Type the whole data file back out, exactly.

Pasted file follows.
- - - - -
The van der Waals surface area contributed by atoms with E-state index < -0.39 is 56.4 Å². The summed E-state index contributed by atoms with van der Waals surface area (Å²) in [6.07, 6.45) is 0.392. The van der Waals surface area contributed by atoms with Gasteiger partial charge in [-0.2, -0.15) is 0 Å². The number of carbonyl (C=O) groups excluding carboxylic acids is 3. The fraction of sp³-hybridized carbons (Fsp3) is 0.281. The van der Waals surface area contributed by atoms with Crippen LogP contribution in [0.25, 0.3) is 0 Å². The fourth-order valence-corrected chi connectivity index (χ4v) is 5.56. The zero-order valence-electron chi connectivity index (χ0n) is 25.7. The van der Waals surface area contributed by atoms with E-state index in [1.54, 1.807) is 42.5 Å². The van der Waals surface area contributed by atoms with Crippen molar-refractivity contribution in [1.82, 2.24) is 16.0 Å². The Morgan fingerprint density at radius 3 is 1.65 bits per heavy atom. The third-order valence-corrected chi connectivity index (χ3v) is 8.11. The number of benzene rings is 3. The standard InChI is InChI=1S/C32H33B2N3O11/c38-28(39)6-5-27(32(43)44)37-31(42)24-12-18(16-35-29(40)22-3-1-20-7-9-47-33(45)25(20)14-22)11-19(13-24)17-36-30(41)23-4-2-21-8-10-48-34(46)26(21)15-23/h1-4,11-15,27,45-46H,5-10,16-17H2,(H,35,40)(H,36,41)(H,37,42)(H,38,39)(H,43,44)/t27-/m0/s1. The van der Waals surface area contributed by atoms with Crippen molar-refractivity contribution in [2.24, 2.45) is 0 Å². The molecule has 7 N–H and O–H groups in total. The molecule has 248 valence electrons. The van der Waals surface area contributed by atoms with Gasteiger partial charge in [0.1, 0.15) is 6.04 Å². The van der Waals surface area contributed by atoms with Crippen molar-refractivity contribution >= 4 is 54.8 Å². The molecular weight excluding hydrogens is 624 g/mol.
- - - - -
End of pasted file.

The van der Waals surface area contributed by atoms with E-state index < -0.39 is 56.4 Å². The summed E-state index contributed by atoms with van der Waals surface area (Å²) in [6.07, 6.45) is 0.392. The van der Waals surface area contributed by atoms with Gasteiger partial charge in [-0.2, -0.15) is 0 Å². The number of carbonyl (C=O) groups excluding carboxylic acids is 3. The fraction of sp³-hybridized carbons (Fsp3) is 0.281. The van der Waals surface area contributed by atoms with Crippen LogP contribution in [0.25, 0.3) is 0 Å². The fourth-order valence-corrected chi connectivity index (χ4v) is 5.56. The zero-order valence-electron chi connectivity index (χ0n) is 25.7. The van der Waals surface area contributed by atoms with E-state index in [1.54, 1.807) is 42.5 Å². The van der Waals surface area contributed by atoms with Crippen molar-refractivity contribution in [1.82, 2.24) is 16.0 Å². The Morgan fingerprint density at radius 3 is 1.65 bits per heavy atom. The third-order valence-corrected chi connectivity index (χ3v) is 8.11. The number of benzene rings is 3. The standard InChI is InChI=1S/C32H33B2N3O11/c38-28(39)6-5-27(32(43)44)37-31(42)24-12-18(16-35-29(40)22-3-1-20-7-9-47-33(45)25(20)14-22)11-19(13-24)17-36-30(41)23-4-2-21-8-10-48-34(46)26(21)15-23/h1-4,11-15,27,45-46H,5-10,16-17H2,(H,35,40)(H,36,41)(H,37,42)(H,38,39)(H,43,44)/t27-/m0/s1. The van der Waals surface area contributed by atoms with Crippen molar-refractivity contribution in [2.24, 2.45) is 0 Å². The molecule has 7 N–H and O–H groups in total. The molecule has 248 valence electrons. The van der Waals surface area contributed by atoms with Gasteiger partial charge in [0.1, 0.15) is 6.04 Å². The van der Waals surface area contributed by atoms with Crippen molar-refractivity contribution >= 4 is 54.8 Å². The molecular weight excluding hydrogens is 624 g/mol.